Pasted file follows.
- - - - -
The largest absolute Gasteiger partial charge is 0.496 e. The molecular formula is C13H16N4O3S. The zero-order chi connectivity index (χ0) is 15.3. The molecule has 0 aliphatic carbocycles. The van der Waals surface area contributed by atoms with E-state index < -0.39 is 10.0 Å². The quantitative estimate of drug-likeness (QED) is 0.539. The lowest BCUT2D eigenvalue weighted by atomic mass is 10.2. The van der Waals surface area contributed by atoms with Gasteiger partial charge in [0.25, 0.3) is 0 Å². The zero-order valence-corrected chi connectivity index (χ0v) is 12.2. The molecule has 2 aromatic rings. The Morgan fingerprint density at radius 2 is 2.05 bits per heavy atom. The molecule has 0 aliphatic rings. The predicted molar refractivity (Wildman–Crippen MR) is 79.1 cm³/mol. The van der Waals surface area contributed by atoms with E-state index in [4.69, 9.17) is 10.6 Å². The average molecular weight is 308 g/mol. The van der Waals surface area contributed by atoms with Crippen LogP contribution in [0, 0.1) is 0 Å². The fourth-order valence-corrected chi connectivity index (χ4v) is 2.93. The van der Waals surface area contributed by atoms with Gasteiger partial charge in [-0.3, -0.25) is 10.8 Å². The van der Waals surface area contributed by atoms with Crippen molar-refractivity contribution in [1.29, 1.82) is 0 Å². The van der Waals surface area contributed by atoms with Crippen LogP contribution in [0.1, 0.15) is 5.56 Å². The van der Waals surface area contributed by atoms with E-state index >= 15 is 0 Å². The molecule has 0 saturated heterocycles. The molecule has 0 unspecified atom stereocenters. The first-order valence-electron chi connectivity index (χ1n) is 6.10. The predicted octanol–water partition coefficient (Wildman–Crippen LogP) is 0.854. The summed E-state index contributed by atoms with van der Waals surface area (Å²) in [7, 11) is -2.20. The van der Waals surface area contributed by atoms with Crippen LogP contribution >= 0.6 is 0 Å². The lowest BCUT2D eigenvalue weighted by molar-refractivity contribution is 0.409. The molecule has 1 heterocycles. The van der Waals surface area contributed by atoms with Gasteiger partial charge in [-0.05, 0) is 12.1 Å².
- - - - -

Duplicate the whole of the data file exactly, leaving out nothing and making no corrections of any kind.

The largest absolute Gasteiger partial charge is 0.496 e. The molecular formula is C13H16N4O3S. The zero-order chi connectivity index (χ0) is 15.3. The molecule has 0 aliphatic carbocycles. The van der Waals surface area contributed by atoms with E-state index < -0.39 is 10.0 Å². The quantitative estimate of drug-likeness (QED) is 0.539. The lowest BCUT2D eigenvalue weighted by atomic mass is 10.2. The van der Waals surface area contributed by atoms with Gasteiger partial charge in [0.25, 0.3) is 0 Å². The zero-order valence-corrected chi connectivity index (χ0v) is 12.2. The molecule has 2 aromatic rings. The Morgan fingerprint density at radius 2 is 2.05 bits per heavy atom. The molecule has 0 aliphatic rings. The predicted molar refractivity (Wildman–Crippen MR) is 79.1 cm³/mol. The van der Waals surface area contributed by atoms with E-state index in [4.69, 9.17) is 10.6 Å². The average molecular weight is 308 g/mol. The van der Waals surface area contributed by atoms with Crippen LogP contribution in [0, 0.1) is 0 Å². The fourth-order valence-corrected chi connectivity index (χ4v) is 2.93. The van der Waals surface area contributed by atoms with Gasteiger partial charge in [-0.3, -0.25) is 10.8 Å². The van der Waals surface area contributed by atoms with Crippen molar-refractivity contribution in [1.29, 1.82) is 0 Å². The van der Waals surface area contributed by atoms with Crippen LogP contribution in [0.1, 0.15) is 5.56 Å². The van der Waals surface area contributed by atoms with E-state index >= 15 is 0 Å². The molecule has 0 saturated heterocycles. The molecule has 0 unspecified atom stereocenters. The first-order valence-electron chi connectivity index (χ1n) is 6.10. The predicted octanol–water partition coefficient (Wildman–Crippen LogP) is 0.854. The summed E-state index contributed by atoms with van der Waals surface area (Å²) in [7, 11) is -2.20. The van der Waals surface area contributed by atoms with Crippen LogP contribution >= 0.6 is 0 Å². The lowest BCUT2D eigenvalue weighted by molar-refractivity contribution is 0.409. The molecule has 1 heterocycles. The van der Waals surface area contributed by atoms with Gasteiger partial charge in [-0.05, 0) is 12.1 Å².